How Smoking Affects Oral Health

Using tobacco in any form is catastrophic for your overall health, and your mouth is not excluded. As hard of a habit as it is to break, quitting smoking is absolutely the most beneficial thing you could do for your oral health. Listed as the main cause of preventable death in the U.S. by the CDC, smoking has an impact on your mouth that extends far beyond cosmetic. The concerns of bad breath and stained teeth seem unimportant next to the two most severe consequences: gum disease and oral cancer.

Gum Disease

Classified as a bacterial infection, gum disease is caused by bacteria that lives in the plaque surrounding your teeth. Smoking can be a main contributor for gum disease for a number of reasons. Because smoking decreases saliva production in your mouth, plaque is often able to harden into tartar uninterrupted. Also, using tobacco weakens your body’s immune system, and the response to infection will be impaired. When your mouth is not able to heal as quickly, any treatment will also be much less effective given the slow response time. If you smoke, the likelihood of getting advanced gum disease is increased by three to six times.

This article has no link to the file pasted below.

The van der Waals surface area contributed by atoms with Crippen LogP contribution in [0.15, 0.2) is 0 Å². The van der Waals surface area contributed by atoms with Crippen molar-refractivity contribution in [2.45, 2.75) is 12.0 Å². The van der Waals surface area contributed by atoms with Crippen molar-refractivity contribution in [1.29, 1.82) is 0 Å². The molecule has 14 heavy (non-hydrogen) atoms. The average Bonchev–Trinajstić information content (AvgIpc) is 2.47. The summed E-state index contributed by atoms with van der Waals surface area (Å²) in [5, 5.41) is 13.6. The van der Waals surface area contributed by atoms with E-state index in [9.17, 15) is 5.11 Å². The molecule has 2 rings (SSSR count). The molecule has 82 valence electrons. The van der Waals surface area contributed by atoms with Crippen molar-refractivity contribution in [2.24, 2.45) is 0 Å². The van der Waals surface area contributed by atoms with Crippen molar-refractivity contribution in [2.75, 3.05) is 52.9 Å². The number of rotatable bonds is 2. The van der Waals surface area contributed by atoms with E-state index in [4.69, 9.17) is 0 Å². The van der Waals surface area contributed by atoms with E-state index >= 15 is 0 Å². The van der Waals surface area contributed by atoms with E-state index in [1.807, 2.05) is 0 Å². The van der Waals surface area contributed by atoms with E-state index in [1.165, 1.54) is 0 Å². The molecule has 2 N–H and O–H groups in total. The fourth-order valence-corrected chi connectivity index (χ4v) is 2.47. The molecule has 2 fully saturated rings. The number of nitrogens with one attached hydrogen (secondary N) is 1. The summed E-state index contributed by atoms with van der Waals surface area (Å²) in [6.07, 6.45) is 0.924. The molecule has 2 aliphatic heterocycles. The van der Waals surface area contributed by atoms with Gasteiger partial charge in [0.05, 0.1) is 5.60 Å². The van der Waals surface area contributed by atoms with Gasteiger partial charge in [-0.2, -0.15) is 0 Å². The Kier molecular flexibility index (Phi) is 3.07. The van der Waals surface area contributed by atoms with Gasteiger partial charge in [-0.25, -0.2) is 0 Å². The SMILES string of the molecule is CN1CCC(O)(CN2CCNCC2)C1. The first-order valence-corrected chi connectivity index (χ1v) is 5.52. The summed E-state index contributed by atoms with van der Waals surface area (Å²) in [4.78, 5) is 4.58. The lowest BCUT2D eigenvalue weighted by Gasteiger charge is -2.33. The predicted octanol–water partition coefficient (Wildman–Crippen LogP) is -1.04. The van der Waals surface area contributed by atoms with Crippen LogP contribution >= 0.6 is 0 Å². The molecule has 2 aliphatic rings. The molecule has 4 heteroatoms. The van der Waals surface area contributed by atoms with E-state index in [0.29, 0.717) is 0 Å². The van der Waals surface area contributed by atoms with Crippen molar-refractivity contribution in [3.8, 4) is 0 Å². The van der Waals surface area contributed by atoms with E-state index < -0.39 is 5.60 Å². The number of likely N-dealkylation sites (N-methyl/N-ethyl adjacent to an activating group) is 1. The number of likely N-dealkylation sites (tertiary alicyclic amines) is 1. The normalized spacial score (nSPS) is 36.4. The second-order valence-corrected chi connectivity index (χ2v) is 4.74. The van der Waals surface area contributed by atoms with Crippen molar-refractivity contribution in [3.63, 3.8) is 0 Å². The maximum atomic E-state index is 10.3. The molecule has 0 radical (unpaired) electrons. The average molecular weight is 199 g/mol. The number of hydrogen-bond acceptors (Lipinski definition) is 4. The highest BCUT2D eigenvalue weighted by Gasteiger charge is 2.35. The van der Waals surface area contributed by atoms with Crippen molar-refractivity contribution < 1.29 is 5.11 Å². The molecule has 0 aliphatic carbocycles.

Oral Cancer

According to the American Cancer Society, about 90% of oral cancer patients are smokers, and smoking raises your risk of developing oral cancer by six times. Although staggering, these statistics are not very surprising given that the point of entry for tobacco is the oral cavity. The numerous chemicals contained in tobacco can turn the cells in your mouth cancerous over a period of time, so the amount and duration that you smoke does make a difference. It is never too late to quit, as your risk factor will immediately start to decrease!

If you are a smoker, maintaining your regular dental check-ups is incredibly important. Because visits with your dentist should be every 6 months, these appointments will provide a place for:

  • Early detection of cancer
  • Plaque removal that could lead to gum disease and tooth loss
  • Consistent support for breaking the habit

If you do smoke, any headway you can make in decreasing consumption will make a difference in your oral health, but quitting completely is the goal. Major dental work that requires tissue to grow back quickly, like dental implants, is much less effective if you use any tobacco because of your body’s impaired ability to heal.┬áTalk to us today if you struggle with smoking and are concerned about your oral health. We can help you address the issues you are currently experiencing and provide support in your plan to quit.